Varicose veins: nobody wants them. Most of us will have to deal with them though, at some time.
What causes them?
That unsightly problem sitting just below the skin is the result of a number of factors that are hard to escape, including things like genetics, injuries, illnesses, your diet, fluctuations in hormones, sun exposure, and prolonged sitting or standing.
And it can be problematic.
“We call them ‘spider veins’ because of their web-like appearance,” notes Dr. Lance Barazani of Advanced Dermatology PC. “But really they’re ‘broken’ blood vessels: veins that are not properly returning blood to our heart.”
According to the American Society for Dermatologic Surgery, most of us will see some level of vein breakdown during our lifetimes.
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The good news is that you can do something to reduce your risk of developing spider veins.
Prevention is key. “Patients should be aware of the steps they can take to support healthy veins,” says Dr. Barazani.
If you stay active, watch your weight, limit your sun exposure, avoid hot baths, refrain from prolonged sitting or standing, wear comfortable and non-restrictive clothes, experts say you’re taking the right steps.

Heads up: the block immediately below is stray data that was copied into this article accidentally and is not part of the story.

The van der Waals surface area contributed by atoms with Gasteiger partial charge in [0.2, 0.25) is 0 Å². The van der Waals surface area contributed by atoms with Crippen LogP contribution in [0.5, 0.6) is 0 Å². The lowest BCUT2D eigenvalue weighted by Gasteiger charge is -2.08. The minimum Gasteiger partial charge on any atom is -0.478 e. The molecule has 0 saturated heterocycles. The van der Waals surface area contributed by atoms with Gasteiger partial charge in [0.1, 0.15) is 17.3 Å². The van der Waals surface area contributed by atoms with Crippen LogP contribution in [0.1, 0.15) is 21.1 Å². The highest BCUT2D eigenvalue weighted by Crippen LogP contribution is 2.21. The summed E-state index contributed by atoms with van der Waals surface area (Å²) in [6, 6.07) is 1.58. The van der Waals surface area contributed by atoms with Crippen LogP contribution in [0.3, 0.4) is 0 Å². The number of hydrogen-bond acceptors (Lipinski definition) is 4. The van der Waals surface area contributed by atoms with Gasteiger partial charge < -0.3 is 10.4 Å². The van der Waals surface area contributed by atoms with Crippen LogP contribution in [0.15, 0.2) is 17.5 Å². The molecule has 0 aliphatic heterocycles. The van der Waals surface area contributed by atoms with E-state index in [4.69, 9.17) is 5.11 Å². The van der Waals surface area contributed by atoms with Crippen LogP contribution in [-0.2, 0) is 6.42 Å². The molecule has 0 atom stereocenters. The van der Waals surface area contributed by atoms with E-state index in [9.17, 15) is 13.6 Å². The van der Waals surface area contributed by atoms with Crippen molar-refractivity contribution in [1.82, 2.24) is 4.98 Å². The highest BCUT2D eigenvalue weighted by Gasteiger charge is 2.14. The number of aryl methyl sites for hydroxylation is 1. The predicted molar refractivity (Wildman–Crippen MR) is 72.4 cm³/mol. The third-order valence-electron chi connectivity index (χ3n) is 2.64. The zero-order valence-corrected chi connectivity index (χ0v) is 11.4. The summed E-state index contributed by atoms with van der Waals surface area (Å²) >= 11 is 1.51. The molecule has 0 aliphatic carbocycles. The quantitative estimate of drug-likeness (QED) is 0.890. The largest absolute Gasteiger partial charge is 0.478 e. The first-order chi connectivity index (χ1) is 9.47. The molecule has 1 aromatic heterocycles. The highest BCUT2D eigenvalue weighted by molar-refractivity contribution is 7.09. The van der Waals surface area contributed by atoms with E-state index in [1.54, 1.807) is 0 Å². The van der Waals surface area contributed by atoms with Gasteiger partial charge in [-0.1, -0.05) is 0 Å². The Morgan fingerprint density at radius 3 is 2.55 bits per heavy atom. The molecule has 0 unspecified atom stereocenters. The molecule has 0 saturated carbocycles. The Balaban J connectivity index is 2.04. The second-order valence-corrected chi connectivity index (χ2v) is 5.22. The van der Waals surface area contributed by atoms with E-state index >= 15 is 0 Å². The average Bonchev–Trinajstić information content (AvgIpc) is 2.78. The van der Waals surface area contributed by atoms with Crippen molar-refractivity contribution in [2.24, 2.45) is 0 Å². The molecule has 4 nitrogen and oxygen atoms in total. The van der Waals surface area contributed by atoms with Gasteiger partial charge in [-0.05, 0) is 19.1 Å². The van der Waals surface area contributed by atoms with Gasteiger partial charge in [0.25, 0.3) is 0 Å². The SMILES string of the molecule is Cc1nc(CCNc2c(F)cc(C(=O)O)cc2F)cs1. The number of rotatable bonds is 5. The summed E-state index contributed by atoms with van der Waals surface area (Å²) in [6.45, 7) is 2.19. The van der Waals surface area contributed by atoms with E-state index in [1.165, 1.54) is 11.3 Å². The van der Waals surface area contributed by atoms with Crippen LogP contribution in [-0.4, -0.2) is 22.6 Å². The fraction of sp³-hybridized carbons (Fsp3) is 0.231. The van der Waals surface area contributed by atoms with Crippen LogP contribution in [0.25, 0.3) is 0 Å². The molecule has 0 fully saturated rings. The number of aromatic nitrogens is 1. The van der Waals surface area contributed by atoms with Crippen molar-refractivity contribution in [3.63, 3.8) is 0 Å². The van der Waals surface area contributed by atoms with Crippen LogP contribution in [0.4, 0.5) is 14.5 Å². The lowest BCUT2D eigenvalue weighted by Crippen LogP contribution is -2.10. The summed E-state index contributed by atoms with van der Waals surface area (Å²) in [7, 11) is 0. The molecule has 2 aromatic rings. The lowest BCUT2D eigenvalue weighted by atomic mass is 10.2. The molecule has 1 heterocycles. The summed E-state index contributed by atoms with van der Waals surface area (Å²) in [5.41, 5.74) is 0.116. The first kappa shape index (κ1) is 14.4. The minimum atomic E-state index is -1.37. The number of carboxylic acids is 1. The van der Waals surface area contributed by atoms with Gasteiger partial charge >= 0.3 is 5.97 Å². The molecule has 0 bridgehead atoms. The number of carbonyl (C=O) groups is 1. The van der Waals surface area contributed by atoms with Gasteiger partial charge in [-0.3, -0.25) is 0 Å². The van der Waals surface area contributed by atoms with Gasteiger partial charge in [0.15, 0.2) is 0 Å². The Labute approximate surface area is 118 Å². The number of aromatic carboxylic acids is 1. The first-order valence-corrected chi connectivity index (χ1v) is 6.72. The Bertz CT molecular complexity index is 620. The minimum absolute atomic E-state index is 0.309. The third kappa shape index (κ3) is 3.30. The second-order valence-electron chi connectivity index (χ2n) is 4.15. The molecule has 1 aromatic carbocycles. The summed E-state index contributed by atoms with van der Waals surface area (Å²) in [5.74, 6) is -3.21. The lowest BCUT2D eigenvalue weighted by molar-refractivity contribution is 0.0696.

Beyond that, effective treatment options are also available.
“The type of procedure that is used depends in part on where the veins are,” elaborates Dr. Barazani. “In general, laser and light-based treatments are used for the face, where spider veins may appear as the result of conditions such as rosacea. For the legs, chemical injections – called sclerotherapy – are often used. Another more recent approach for spider veins on the legs is endovenous laser therapy (EVLT),” he adds.
Thankfully, procedures to eliminate spider veins are generally minimally-invasive. Patients can expect to be back to a normal routine within 24 hours. For more information, talk to your doctor about your options and take charge of your skin as well as your health.
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